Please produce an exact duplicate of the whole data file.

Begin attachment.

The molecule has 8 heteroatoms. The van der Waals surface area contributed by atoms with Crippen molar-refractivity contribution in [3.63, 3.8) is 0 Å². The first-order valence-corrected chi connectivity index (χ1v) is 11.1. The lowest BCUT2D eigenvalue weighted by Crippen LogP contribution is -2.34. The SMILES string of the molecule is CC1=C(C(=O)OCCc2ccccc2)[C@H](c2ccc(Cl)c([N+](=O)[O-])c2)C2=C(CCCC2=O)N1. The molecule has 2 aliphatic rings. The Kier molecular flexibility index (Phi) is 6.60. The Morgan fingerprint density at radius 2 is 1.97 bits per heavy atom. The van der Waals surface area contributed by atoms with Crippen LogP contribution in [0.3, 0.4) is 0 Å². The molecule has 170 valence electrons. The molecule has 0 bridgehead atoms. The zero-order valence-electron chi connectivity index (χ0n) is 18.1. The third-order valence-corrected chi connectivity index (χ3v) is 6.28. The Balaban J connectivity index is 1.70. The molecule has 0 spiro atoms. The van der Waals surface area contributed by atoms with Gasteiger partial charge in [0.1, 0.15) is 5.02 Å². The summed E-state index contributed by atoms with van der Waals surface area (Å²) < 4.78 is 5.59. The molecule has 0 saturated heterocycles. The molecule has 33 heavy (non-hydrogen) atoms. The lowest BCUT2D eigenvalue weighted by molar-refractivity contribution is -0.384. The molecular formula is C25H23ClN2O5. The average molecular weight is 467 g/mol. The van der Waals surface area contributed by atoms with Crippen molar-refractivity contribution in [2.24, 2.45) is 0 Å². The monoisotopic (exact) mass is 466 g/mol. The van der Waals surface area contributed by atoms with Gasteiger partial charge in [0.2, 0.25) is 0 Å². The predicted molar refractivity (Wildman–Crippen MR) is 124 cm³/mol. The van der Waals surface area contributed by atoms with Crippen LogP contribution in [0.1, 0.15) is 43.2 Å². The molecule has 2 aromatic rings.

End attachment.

The molecule has 8 heteroatoms. The van der Waals surface area contributed by atoms with Crippen molar-refractivity contribution in [3.63, 3.8) is 0 Å². The first-order valence-corrected chi connectivity index (χ1v) is 11.1. The lowest BCUT2D eigenvalue weighted by Crippen LogP contribution is -2.34. The SMILES string of the molecule is CC1=C(C(=O)OCCc2ccccc2)[C@H](c2ccc(Cl)c([N+](=O)[O-])c2)C2=C(CCCC2=O)N1. The molecule has 2 aliphatic rings. The Kier molecular flexibility index (Phi) is 6.60. The Morgan fingerprint density at radius 2 is 1.97 bits per heavy atom. The van der Waals surface area contributed by atoms with Crippen LogP contribution in [0.3, 0.4) is 0 Å². The molecule has 170 valence electrons. The molecule has 0 bridgehead atoms. The zero-order valence-electron chi connectivity index (χ0n) is 18.1. The third-order valence-corrected chi connectivity index (χ3v) is 6.28. The Balaban J connectivity index is 1.70. The molecule has 0 spiro atoms. The van der Waals surface area contributed by atoms with Gasteiger partial charge in [0.1, 0.15) is 5.02 Å². The summed E-state index contributed by atoms with van der Waals surface area (Å²) < 4.78 is 5.59. The molecule has 0 saturated heterocycles. The molecule has 33 heavy (non-hydrogen) atoms. The lowest BCUT2D eigenvalue weighted by molar-refractivity contribution is -0.384. The molecular formula is C25H23ClN2O5. The average molecular weight is 467 g/mol. The van der Waals surface area contributed by atoms with Crippen molar-refractivity contribution in [2.24, 2.45) is 0 Å². The monoisotopic (exact) mass is 466 g/mol. The van der Waals surface area contributed by atoms with Gasteiger partial charge in [0.2, 0.25) is 0 Å². The predicted molar refractivity (Wildman–Crippen MR) is 124 cm³/mol. The van der Waals surface area contributed by atoms with Crippen LogP contribution in [0.1, 0.15) is 43.2 Å². The molecule has 2 aromatic rings.